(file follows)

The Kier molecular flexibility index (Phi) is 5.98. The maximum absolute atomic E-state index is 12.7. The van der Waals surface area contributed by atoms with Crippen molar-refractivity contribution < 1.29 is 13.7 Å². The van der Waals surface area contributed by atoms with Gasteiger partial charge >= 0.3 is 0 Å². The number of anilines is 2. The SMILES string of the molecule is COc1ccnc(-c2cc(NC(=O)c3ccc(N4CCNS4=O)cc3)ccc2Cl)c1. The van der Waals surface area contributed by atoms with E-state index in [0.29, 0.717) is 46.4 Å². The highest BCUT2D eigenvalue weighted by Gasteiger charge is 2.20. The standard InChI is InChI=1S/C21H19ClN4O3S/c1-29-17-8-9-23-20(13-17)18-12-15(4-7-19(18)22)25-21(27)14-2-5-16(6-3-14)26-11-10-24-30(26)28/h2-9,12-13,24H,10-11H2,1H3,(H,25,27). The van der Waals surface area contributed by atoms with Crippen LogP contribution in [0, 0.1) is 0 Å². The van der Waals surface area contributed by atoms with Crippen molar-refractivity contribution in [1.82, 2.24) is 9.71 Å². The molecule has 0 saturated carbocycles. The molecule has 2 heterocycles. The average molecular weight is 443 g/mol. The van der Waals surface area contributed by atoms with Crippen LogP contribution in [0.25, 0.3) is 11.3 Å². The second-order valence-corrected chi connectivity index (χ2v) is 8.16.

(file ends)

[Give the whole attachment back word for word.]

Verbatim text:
The Kier molecular flexibility index (Phi) is 5.98. The maximum absolute atomic E-state index is 12.7. The van der Waals surface area contributed by atoms with Crippen molar-refractivity contribution < 1.29 is 13.7 Å². The van der Waals surface area contributed by atoms with Gasteiger partial charge >= 0.3 is 0 Å². The number of anilines is 2. The SMILES string of the molecule is COc1ccnc(-c2cc(NC(=O)c3ccc(N4CCNS4=O)cc3)ccc2Cl)c1. The van der Waals surface area contributed by atoms with E-state index in [0.29, 0.717) is 46.4 Å². The highest BCUT2D eigenvalue weighted by Gasteiger charge is 2.20. The standard InChI is InChI=1S/C21H19ClN4O3S/c1-29-17-8-9-23-20(13-17)18-12-15(4-7-19(18)22)25-21(27)14-2-5-16(6-3-14)26-11-10-24-30(26)28/h2-9,12-13,24H,10-11H2,1H3,(H,25,27). The van der Waals surface area contributed by atoms with Crippen LogP contribution in [0, 0.1) is 0 Å². The van der Waals surface area contributed by atoms with Crippen molar-refractivity contribution in [1.82, 2.24) is 9.71 Å². The molecule has 0 saturated carbocycles. The molecule has 2 heterocycles. The average molecular weight is 443 g/mol. The van der Waals surface area contributed by atoms with Crippen LogP contribution in [0.25, 0.3) is 11.3 Å². The second-order valence-corrected chi connectivity index (χ2v) is 8.16.